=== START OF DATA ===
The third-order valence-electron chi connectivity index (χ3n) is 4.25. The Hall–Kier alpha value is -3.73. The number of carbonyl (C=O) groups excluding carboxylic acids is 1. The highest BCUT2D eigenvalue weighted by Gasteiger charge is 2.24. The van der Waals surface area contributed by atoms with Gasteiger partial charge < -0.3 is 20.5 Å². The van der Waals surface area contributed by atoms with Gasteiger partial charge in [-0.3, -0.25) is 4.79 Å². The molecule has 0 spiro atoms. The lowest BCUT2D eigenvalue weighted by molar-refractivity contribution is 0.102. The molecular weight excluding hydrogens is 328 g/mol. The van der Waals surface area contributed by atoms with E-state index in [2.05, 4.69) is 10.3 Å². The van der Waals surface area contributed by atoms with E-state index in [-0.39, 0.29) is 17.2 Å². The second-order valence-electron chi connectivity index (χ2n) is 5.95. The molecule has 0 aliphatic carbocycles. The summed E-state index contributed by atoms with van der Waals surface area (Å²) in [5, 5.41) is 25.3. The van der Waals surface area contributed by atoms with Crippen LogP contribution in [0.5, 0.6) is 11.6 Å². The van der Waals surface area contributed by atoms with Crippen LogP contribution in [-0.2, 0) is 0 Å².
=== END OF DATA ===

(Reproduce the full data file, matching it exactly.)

The third-order valence-electron chi connectivity index (χ3n) is 4.25. The Hall–Kier alpha value is -3.73. The number of carbonyl (C=O) groups excluding carboxylic acids is 1. The highest BCUT2D eigenvalue weighted by Gasteiger charge is 2.24. The van der Waals surface area contributed by atoms with Gasteiger partial charge < -0.3 is 20.5 Å². The van der Waals surface area contributed by atoms with Gasteiger partial charge in [-0.3, -0.25) is 4.79 Å². The molecule has 0 spiro atoms. The lowest BCUT2D eigenvalue weighted by molar-refractivity contribution is 0.102. The molecular weight excluding hydrogens is 328 g/mol. The van der Waals surface area contributed by atoms with E-state index in [2.05, 4.69) is 10.3 Å². The van der Waals surface area contributed by atoms with E-state index in [-0.39, 0.29) is 17.2 Å². The second-order valence-electron chi connectivity index (χ2n) is 5.95. The molecule has 0 aliphatic carbocycles. The summed E-state index contributed by atoms with van der Waals surface area (Å²) in [5, 5.41) is 25.3. The van der Waals surface area contributed by atoms with Crippen LogP contribution in [0.5, 0.6) is 11.6 Å². The van der Waals surface area contributed by atoms with Crippen LogP contribution in [-0.2, 0) is 0 Å².